Or, he could just keep wasting time running sims and crank out the first rev of hardware. I'm sure they have at least one engineer who fixes those disasters. I used to be that guy.

    done, done, done
     
    Last edited: Feb 19, 2014
  17. crutschow

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    You've certainly made it quite clear that you vehemently hate simulators, and think anyone using them is just wasting their time. Well, you are welcome to your opinion, but that doesn't make simulations useless. It's obvious your having to deal with numerous customer idiots who didn't understand circuit design or simulations and tried to stupidly go from simulations directly to final hardware has seriously jaded your viewpoint.

    But giving the op a working board is no more likely to help him understand it's operation them having him simulate that working board. Actually the simulated board is much easier to probe to see all the currents (which are generally difficult to measure in real life) and voltages, and experiment by easily changing part values to see their effect on circuit operation.

    I fully realize I can't change your opinion about sims since you seem to be impervious to anything that suggests simulations have any use. But in my personal design experience simulations have been very useful and have helped me identify errors in designs before they were built, refine my design, and identify the source of operational anomalies in circuits that have been built by others. I'm just trying to convey to others that your negative view on simulations is not the whole story.

    done..
     
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  18. ScottWang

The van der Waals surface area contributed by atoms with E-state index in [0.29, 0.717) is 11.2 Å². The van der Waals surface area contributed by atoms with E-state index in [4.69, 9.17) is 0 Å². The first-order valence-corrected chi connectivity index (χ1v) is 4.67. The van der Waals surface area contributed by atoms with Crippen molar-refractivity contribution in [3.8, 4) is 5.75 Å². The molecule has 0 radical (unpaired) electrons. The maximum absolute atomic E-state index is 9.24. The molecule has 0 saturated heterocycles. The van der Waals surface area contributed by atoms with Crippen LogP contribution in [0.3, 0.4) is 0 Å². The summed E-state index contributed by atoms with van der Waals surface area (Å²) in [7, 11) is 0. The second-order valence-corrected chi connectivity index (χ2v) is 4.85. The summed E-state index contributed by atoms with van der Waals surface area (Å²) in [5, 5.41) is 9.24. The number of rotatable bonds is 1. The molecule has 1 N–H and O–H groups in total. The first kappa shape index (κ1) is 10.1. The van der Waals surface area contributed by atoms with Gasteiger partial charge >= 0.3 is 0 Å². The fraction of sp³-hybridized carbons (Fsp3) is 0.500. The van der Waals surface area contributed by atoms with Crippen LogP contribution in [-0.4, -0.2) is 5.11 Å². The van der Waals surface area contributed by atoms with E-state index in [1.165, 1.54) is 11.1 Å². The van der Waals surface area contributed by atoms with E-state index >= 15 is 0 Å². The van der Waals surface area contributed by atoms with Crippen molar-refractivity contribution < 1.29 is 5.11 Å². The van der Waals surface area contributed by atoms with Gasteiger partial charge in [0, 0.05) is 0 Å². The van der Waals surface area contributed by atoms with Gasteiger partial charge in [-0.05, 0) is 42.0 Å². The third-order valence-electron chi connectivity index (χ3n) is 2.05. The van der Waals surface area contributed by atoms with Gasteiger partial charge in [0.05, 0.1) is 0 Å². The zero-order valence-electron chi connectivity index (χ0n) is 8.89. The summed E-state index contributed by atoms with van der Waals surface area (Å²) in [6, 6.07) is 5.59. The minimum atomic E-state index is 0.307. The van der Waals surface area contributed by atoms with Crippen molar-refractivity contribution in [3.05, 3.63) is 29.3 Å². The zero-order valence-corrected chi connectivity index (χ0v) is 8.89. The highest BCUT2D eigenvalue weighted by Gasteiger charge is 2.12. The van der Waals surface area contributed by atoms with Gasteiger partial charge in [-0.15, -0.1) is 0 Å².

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    Aug 23, 2012
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    I had the experience twice about the simulation and doing the real experiment, but they were different, I was doing the real experiment and the netizen was used the simulation software, the problem was that the netizen were old engineers not a newbie.

    I also don't want to encourage the newbie of EE just using the simulator to learning the EE, if they can do both, then it will be better, it means that they should also using solder or breadboard to do the experiment not just simulation software, I didn't means that the simulation software is bad, it is a tool when the learner know more the basic theories, and doing more and more the practical experiments, the tool will help the learner save the time and see the waveform.
     
  19. ronv

    AAC Fanatic!

    Nov 12, 2008
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    I love the simulator, but I'm not a math freak and my wife doesn't like all my stuff on the kitchen table. :)
     
  20. ScottWang

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    Aug 23, 2012
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    What's on the kitchen table?